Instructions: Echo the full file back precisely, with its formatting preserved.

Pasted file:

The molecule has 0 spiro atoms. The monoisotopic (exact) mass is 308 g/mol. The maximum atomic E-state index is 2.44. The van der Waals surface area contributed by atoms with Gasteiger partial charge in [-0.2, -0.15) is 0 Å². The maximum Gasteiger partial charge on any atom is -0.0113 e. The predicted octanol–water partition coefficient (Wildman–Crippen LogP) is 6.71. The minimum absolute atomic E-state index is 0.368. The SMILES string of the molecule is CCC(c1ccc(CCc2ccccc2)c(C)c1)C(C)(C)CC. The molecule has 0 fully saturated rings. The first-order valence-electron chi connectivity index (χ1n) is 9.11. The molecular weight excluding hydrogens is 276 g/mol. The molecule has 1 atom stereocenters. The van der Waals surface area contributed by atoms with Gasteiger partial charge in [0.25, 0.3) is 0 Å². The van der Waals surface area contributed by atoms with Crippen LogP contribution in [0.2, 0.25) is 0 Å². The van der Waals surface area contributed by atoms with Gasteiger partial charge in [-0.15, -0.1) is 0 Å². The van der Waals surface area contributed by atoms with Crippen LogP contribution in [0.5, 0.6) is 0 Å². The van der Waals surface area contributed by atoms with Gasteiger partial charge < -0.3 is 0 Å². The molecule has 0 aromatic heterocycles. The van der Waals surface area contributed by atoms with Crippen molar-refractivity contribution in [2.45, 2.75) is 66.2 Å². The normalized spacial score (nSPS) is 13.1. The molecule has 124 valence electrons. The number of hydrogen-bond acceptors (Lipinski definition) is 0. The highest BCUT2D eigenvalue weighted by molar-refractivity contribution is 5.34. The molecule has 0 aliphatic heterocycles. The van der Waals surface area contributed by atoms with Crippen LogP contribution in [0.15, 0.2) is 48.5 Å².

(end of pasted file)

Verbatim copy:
The molecule has 0 spiro atoms. The monoisotopic (exact) mass is 308 g/mol. The maximum atomic E-state index is 2.44. The van der Waals surface area contributed by atoms with Gasteiger partial charge in [-0.2, -0.15) is 0 Å². The maximum Gasteiger partial charge on any atom is -0.0113 e. The predicted octanol–water partition coefficient (Wildman–Crippen LogP) is 6.71. The minimum absolute atomic E-state index is 0.368. The SMILES string of the molecule is CCC(c1ccc(CCc2ccccc2)c(C)c1)C(C)(C)CC. The molecule has 0 fully saturated rings. The first-order valence-electron chi connectivity index (χ1n) is 9.11. The molecular weight excluding hydrogens is 276 g/mol. The molecule has 1 atom stereocenters. The van der Waals surface area contributed by atoms with Gasteiger partial charge in [0.25, 0.3) is 0 Å². The van der Waals surface area contributed by atoms with Crippen LogP contribution in [0.2, 0.25) is 0 Å². The van der Waals surface area contributed by atoms with Gasteiger partial charge in [-0.15, -0.1) is 0 Å². The van der Waals surface area contributed by atoms with Crippen LogP contribution in [0.5, 0.6) is 0 Å². The van der Waals surface area contributed by atoms with Gasteiger partial charge < -0.3 is 0 Å². The molecule has 0 aromatic heterocycles. The van der Waals surface area contributed by atoms with Crippen molar-refractivity contribution in [2.45, 2.75) is 66.2 Å². The normalized spacial score (nSPS) is 13.1. The molecule has 124 valence electrons. The number of hydrogen-bond acceptors (Lipinski definition) is 0. The highest BCUT2D eigenvalue weighted by molar-refractivity contribution is 5.34. The molecule has 0 aliphatic heterocycles. The van der Waals surface area contributed by atoms with Crippen LogP contribution in [0.15, 0.2) is 48.5 Å².